While assigned to acupuncture, patients received treatment 5 days per week for 15 weeks. Each treatment consisted of needling of 5 acupuncture points. They are described in greater detail in the paper, but in layman’s terms, needle placements were Baihui (in the scalp), Taiyang (beside the eye), Cuanazhu (in the eyebrow), Hegu (on the back of the hand), and Fuyang (in the lower leg). There was no sham acupuncture, or any attempt at masking patients to treatment assignment.

Imagine yourself as a patient with an eye problem reading a consent form describing a “double- blind study.” Because of the possible misinterpretation, in ophthalmology we avoid the terms “blind” or “blinding”, as in “double-blind study” to indicate measures taken to hide treatment assignment. We usually substitute the terms “masked” or “masking”.

At the primary (15 week) endpoint of the study both groups had improvement in vision, but Group 2 had improved 0.77 logMAR lines more than Group 1, a difference reported as statistically significant. LogMAR is an abbreviation for the logarithm of the minimal angle of resolution. I won’t go in to the arcane and tedious explanation of what 0.77 logMAR lines means, but it is quite a small difference. If you are familiar with audiology, one logMAR line is analogous to 1 decibel. On a relative scale a .77 logMAR line difference is roughly proportional to the difference between 14 and 12 point type. Within the context of clinical trials, differences of this magnitude are usually considered clinically insignificant.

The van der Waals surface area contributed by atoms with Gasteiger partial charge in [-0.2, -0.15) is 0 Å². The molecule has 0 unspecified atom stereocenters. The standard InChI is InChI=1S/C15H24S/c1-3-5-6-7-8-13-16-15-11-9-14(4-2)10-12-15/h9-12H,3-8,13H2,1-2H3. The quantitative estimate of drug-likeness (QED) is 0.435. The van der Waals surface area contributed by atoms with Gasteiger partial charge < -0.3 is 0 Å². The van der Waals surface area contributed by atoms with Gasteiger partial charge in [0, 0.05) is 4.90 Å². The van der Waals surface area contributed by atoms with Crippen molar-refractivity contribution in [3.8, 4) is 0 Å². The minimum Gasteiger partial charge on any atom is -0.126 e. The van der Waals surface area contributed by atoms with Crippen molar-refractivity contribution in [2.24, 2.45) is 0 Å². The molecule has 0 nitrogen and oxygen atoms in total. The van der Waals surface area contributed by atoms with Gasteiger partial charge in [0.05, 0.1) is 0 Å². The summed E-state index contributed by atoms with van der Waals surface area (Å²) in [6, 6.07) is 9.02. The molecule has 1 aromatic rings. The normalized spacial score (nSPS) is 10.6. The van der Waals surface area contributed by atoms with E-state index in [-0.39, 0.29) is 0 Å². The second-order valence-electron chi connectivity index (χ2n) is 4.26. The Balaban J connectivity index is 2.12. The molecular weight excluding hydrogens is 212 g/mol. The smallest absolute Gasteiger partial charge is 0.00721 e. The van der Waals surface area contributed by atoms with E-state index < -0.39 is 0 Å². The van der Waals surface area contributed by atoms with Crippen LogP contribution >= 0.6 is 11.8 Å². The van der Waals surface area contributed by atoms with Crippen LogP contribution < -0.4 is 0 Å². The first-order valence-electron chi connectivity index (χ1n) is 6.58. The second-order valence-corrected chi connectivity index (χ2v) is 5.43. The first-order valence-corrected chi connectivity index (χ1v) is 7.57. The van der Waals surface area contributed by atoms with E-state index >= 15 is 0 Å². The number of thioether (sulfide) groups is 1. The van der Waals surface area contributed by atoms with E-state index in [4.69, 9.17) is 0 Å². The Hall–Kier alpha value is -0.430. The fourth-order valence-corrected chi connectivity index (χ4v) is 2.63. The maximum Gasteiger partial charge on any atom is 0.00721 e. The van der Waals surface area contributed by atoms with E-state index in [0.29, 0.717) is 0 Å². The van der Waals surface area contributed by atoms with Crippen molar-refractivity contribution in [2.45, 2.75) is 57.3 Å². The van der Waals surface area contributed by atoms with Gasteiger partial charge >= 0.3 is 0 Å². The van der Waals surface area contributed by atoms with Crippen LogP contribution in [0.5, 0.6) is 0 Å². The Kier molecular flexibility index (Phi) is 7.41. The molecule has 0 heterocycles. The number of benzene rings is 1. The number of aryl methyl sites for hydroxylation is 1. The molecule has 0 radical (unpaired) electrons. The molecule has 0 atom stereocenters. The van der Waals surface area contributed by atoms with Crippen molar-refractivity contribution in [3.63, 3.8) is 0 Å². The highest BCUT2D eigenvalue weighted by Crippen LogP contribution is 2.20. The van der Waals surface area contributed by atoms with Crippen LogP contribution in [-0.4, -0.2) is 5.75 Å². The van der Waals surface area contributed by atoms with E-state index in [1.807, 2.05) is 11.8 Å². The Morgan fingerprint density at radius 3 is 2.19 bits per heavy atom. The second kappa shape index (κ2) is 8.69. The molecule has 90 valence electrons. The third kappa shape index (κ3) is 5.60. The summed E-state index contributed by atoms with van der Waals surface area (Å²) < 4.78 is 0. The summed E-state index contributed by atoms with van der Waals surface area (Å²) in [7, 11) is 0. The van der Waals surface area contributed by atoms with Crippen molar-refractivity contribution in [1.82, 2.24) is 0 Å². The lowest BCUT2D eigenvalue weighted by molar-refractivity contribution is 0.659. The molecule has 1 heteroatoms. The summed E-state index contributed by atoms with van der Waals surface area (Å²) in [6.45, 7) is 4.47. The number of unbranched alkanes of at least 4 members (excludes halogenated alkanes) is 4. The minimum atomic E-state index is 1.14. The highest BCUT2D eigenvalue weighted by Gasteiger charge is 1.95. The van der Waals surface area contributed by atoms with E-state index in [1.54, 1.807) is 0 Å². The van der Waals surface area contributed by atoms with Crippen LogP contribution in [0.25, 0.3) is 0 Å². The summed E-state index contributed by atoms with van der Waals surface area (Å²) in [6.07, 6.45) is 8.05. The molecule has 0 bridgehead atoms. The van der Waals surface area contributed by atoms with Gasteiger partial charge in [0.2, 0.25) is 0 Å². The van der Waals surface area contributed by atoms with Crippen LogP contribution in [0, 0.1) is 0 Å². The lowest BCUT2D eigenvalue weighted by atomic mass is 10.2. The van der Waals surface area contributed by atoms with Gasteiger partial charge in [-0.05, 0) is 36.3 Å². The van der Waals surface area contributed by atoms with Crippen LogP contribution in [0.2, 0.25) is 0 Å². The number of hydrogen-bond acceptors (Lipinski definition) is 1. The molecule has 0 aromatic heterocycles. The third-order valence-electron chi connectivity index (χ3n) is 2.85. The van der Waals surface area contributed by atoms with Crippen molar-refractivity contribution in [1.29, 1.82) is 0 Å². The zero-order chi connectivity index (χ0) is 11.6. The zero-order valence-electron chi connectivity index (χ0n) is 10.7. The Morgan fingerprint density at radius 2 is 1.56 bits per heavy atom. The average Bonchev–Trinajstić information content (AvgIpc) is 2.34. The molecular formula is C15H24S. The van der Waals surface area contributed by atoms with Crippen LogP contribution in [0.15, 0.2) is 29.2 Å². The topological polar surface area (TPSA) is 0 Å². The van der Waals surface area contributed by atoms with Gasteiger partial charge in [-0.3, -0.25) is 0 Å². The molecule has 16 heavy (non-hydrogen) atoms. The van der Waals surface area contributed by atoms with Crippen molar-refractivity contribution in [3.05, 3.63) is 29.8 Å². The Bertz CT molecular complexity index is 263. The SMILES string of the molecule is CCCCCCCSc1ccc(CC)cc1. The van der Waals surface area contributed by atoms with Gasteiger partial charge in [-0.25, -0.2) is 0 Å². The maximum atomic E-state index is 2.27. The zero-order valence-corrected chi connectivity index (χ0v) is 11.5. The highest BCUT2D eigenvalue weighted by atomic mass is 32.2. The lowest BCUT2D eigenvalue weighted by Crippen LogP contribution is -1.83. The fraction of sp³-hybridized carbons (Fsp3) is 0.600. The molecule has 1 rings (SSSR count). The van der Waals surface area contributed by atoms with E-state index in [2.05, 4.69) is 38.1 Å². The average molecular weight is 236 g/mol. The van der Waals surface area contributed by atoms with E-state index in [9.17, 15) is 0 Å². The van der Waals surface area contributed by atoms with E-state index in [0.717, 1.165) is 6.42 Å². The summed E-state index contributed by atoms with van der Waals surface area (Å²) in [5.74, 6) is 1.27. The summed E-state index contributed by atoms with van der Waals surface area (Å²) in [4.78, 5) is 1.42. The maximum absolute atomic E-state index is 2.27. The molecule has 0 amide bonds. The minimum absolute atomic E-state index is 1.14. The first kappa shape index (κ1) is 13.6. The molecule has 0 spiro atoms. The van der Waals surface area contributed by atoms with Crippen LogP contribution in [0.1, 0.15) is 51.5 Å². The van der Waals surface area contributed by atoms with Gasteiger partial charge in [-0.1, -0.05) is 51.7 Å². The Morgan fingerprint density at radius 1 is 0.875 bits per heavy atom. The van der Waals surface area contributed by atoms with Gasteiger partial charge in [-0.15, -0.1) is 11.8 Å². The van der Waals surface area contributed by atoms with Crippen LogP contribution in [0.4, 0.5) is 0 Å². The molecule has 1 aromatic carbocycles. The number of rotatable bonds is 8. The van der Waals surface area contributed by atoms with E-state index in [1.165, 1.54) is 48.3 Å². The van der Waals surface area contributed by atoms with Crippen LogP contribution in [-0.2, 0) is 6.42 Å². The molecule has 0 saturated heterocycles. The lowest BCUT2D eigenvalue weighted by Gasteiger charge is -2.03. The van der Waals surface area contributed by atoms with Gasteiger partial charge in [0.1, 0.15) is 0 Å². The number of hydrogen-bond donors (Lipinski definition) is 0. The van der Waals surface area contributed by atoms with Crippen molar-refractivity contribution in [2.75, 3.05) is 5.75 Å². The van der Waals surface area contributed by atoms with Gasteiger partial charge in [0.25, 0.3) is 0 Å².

At 30 and 45 weeks (after the crossover phase), the vision for the 2 groups was essentially equal.

First, the authors should be complimented for many things they did right. The designed a prospective, randomized trial. They used standardized methodologies. They reported well-characterized study groups. The sample size was fairly high for a pilot study, and followup was quite good. The paper was clearly written. However, all these virtues are outweighed by the omission of a sham acupuncture treatment group.

Measuring visual acuity is a deceptively complicated task. Ideally, it is an objective measure of the resolving power of the entire visual system. In practice, measurement of vision is never completely objective. It depends on patients reporting of their observations. In general, patients are asked to read progressively smaller letters on a chart until they can no longer reliably identify the letters. Surprisingly little is known about placebo effects on visual acuity. It is well known, however, that visual acuity measurement is highly dependent on the motivation, attention, and cooperation of the patient. This is especially true in children.